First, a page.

Hearing Dogs

All of our Hearing Dogs receive extensive sound work and obedience training. Hearing Dogs are trained to alert to sounds by making physical contact (jumping on you, or nosing you) then leading you to the sound. Additionally, many of our Hearing Dogs are also trained and certified for public access. Our standards and criteria for determining whether or not a dog is suitable for access to public places are very high. Only dogs that can ignore other dogs, handle being exposed to busy, noisy and crowded environments as well as being comfortable with all types of people are appropriate to be in stores, malls, restaurants, etc. 

When we match a Hearing Dog with a client, we look at a variety of factors: the needs of the client both for sound work at home and in public, lifestyle and energy level and level of confidence the dog has in new environments and situations. 

For clients that have sound work needs at their workplace or travel frequently and need to be alerted to sounds in a hotel, a Certified Hearing Dog who is comfortable and trained for public access would be most appropriate. 

For clients who need a trained dog to alert to sounds in their home but do not require a dog to accompany them in the workplace or travel frequently, a Home Hearing Dog with sound work and obedience training would be most appropriate. 

Please Note: The content shown on our promotional videos and website reflects a variety of dogs’ sizes. Unfortunately, it has been challenging to obtain a small breed dogs due to the pandemic. Please know at this time, we primarily place Labrador Retrievers.  If you are looking for a dog under 50 pounds, we recommend visiting Assistance Dogs International (ADI) to assist you in finding other assistance dog organizations that can meet your needs.  



Vincent & Otto – How Otto helped Vincent regain his confidence and awareness

What is a Hearing Dog?

Hearing Dogs at home.
Our Hearing Dogs are trained to alert people to household sounds that are necessary for everyday safety and independence. They are trained to make physical contact and lead their person to the source of the sound. Through sound awareness and companionship, these dogs provide greatly increased freedom.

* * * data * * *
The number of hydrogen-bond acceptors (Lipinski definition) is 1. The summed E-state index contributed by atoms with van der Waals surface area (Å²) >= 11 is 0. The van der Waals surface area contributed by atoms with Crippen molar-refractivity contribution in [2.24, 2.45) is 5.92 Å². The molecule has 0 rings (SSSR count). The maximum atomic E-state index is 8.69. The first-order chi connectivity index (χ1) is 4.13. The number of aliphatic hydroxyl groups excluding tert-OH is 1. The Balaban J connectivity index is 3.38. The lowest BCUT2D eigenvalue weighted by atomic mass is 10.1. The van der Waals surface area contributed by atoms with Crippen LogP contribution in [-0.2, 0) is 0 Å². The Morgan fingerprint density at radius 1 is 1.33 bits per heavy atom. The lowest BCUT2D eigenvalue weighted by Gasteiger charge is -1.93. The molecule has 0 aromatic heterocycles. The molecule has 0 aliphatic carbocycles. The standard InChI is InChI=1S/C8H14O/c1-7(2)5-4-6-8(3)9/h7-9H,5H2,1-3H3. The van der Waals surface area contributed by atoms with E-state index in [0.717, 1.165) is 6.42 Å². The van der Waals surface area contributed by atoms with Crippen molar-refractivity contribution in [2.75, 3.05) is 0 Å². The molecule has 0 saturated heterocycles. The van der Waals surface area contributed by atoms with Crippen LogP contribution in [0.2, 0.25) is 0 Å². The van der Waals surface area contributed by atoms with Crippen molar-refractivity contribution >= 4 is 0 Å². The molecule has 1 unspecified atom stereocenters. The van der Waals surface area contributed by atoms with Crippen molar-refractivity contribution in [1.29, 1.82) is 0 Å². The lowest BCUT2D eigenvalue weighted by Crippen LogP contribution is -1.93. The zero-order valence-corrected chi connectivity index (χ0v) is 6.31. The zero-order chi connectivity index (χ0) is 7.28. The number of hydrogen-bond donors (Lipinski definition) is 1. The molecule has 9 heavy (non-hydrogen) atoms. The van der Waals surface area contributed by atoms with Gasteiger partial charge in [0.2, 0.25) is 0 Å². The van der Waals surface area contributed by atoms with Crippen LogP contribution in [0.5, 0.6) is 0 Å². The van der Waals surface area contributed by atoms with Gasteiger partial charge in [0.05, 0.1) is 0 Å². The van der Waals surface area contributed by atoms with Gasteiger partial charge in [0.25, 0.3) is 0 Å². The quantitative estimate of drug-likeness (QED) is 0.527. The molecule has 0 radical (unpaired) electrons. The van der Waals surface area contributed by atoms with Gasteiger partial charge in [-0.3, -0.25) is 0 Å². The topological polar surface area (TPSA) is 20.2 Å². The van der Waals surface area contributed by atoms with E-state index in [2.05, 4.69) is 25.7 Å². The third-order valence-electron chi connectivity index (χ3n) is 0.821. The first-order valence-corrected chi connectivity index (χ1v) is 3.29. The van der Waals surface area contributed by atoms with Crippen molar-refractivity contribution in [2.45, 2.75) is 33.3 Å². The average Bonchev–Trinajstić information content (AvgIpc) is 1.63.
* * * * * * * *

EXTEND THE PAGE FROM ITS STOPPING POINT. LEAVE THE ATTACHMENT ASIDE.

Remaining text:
Hearing Dogs in public.
Many people are curious about what Hearing Dogs can do for people who are deaf or hard of hearing when they’re in public. The most important thing a Hearing Dog provides a person in public is an increased awareness of his or her environment. A Hearing Dog isn’t specifically trained to alert to sounds, such as a siren or honking horn, in public. But, when a person who is deaf or hard of hearing takes a Hearing Dog into public, he or she will gain an awareness of the environment by paying attention to whatever the Hearing Dog is reacting to. When the dog hears something and looks, the person will notice and turn to see what’s happening as well.

Hearing Dog Capabilities

  • Provides sound awareness at home, such as the smoke alarm, door knock, doorbell, phone, alarm clock, oven timer, name call, and a baby cry
  • Provides increased awareness when out in public, such as a siren, honking horn, name call
  • Helps ease anxiety sometimes experienced in social situations
  • Companionship
  • Reduces feeling of isolation often faced by people with hearing loss

Apply For A Dog

Before you decide to apply for a Hearing Dog, please read about our  Hearing Dog Program Requirements.

Our Process


Click on the ‘What type of Hearing Dog do I qualify for ?’ button above to determine eligibility. Applicants who meet the eligibility requirements will be notified via email of the next step. If you have any questions about the application, please email info@dogsforbetterlives.org or call 541-826-9220.


If application eligibility requirements are met then verification of moderate to profound hearing loss will be requested and must be submitted by an audiologist. This will be reviewed by the screening committee. Due to the fact that there are many different aspects to hearing loss, there is no exact degree of loss that can be given as the minimum for qualification.

In-Home Interview

In-home interviews provide us with additional information on the applicants’ needs and lifestyles. A Dogs for Better Lives associate conducts this interview; all members of the household must be present for this interview appointment.

Acceptance or Denial

After the interview is completed and returned to us, the entire application packet will be carefully reviewed and a final decision made as to whether or not one of our professionally trained dogs is suitable for the applicant.

Waiting Period

The waiting period for a Hearing Dog is approximately 36 months from the time the person is accepted to receive a Hearing Dog.


Hearing Dogs are accompanied by a trainer to the home of the client. The trainer teaches the client how to keep the dog working consistently and how to maintain the dog’s obedience training.


Following the placement, regular communication is required. The client reports regularly on the progress of the dog. When problems arise or the client has any questions, the trainer offers help and answers questions. In-home follow up is also done.

Dogs for Better Lives provides follow-up support for the life of the team.